Monday Music: Jazmin Solar

Once again, I’m late on my posting. I found these songs a while ago, but I’m loving them. I’m not sure what they’re saying, but it’s beautiful. I think I found her while stumbling around on Spotify about two years ago. Enjoy!

An Afternoon of Headphone and Amp Testing


Testing over dozen headphones with different amps.

I spent the afternoon with Patrick and company testing out all of our headphones and amplifiers. For me, the takeaway was that a high quality pair of headphones make the biggest difference… and most of the amps sounded relatively close to each other. Here’s a list of all the gear we brought out (though I don’t think we tried ALL of them):


Shure SRH-940
Shure SRH-840
Shure SE215
Sennheiser HD-558
Sennheiser HD-598
Sennheiser HD-600
Sennheiser Momentum 2s
Sennheiser HD-650
Etymotic ER4PT
Ultimate Ears UE 900s
Ultimate Ears UE 9000
Ultimate Ears Triple-fi 10
Ultimate Ears UE6000s
Logitech G633
Beyerdynamic DT-770 Pro 80ohm
Fostex TH-X00 Ebony
HifiMan he-400
Audio-Technica ATH-MSR7
Audio-Technica ATH-AD990
Ultrasone HFI-700


Schiit Modi Multibit
Schiit Modi 2 Uber
Schiit Magni 2 Uber
Schiit Fulla 2
Schiit Vali 2 (stock tube)
Schiit Modi (gen 1)
Schiit Magni (gen 1)
iBasso d2+ Boa
FiiO e17 / Fiio e9
FiiO E17K
JDS Labs O2


Raymond listing to my Sennheiser 650’s.

The popular choice for headphones were the Sennheiser 650’s for open cans. Everyone felt like they were neutral and provided fantastic quality.


Blind testing DAC/AMPs.

The popular choice for closed headphones were the Beyerdynamic DT-770 Pro. It was surprising how much quality they offered. Normally closed headphone quality starts falling apart when you play music loud, but the DT-770 were solid.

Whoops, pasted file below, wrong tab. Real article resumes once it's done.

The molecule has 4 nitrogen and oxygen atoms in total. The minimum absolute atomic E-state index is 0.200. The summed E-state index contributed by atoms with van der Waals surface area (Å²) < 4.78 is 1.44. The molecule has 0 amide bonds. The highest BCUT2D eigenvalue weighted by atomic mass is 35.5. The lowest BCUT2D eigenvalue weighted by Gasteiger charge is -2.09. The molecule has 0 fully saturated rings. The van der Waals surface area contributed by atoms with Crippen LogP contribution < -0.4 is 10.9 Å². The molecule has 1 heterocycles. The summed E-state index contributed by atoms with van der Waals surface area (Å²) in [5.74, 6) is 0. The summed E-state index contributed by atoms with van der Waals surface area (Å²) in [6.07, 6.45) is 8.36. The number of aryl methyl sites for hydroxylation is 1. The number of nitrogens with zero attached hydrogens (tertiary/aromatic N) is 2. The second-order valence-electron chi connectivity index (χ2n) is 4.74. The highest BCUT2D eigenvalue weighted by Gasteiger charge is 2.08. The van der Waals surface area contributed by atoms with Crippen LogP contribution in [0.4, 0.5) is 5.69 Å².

Patrick comparing different DAC/AMPs with his Sennheiser 600’s.

For me, it was really hard to tell which amp was which. However, we discovered that if you listen to music loud enough, you could start to see a difference. In the case of Patrick, he listening things so loud that an AMP was absolutely required just to generated enough sound.


Schiit AMPs stacked on top of each other.

After listening to the different amps, I’m not sure if you need more than something entry level. I’m sure that there’s a difference between the higher end hardware, but it wasn’t night and day. You’d literally have to listen to them back to back in order to hear a delta. The return on your investment will diminish so quickly if you go down this path. Nonetheless, the Schiit amps looked beautiful… and I’m sure that they probably offer better quality—the question is, how much more quality do you really get?


Headphones everywhere.

If you’re in the market for buying headphones/amp, get together all your friends and test them out. I think I got lucky with my Sennheiser 650 purchase 3.5 years ago.

I’m hoping we can get the gang together again to test out other equipment. This was a great way to spend an afternoon.

Macro Photos of Jasmin Flower Buds


Photo of Jasmin buds after an evening storm.

After a stormy evening, the morning sun punched through revealing gorgeous flowers in our back yard. After posting one of the photos on instagram, one of my coworkers identified it as jasmine. The smell of this particular flower is divine, reminiscent of an expensive yet subtle perfume.

Jasminum polyanthum, also known as pink jasmine or white jasmine, is an evergreen twining climber native to China and Burma (Myanmar).[1] It produces an abundance of reddish-pink flower buds in late winter and early spring, followed by fragrant five-petalled star-like white flowers which are about 2 cm in diameter. It has compound leaves with 5 to 7 leaflets which are dark green on the upper surface and a lighter green on the lower surface. The terminal leaflet is noticeably larger than the other leaflets. The plant is very vigorous and can grow up to 6 metres in height when supported. Depending on the climate, this vine has a semi-deciduous to evergreen foliage. –Wikipedia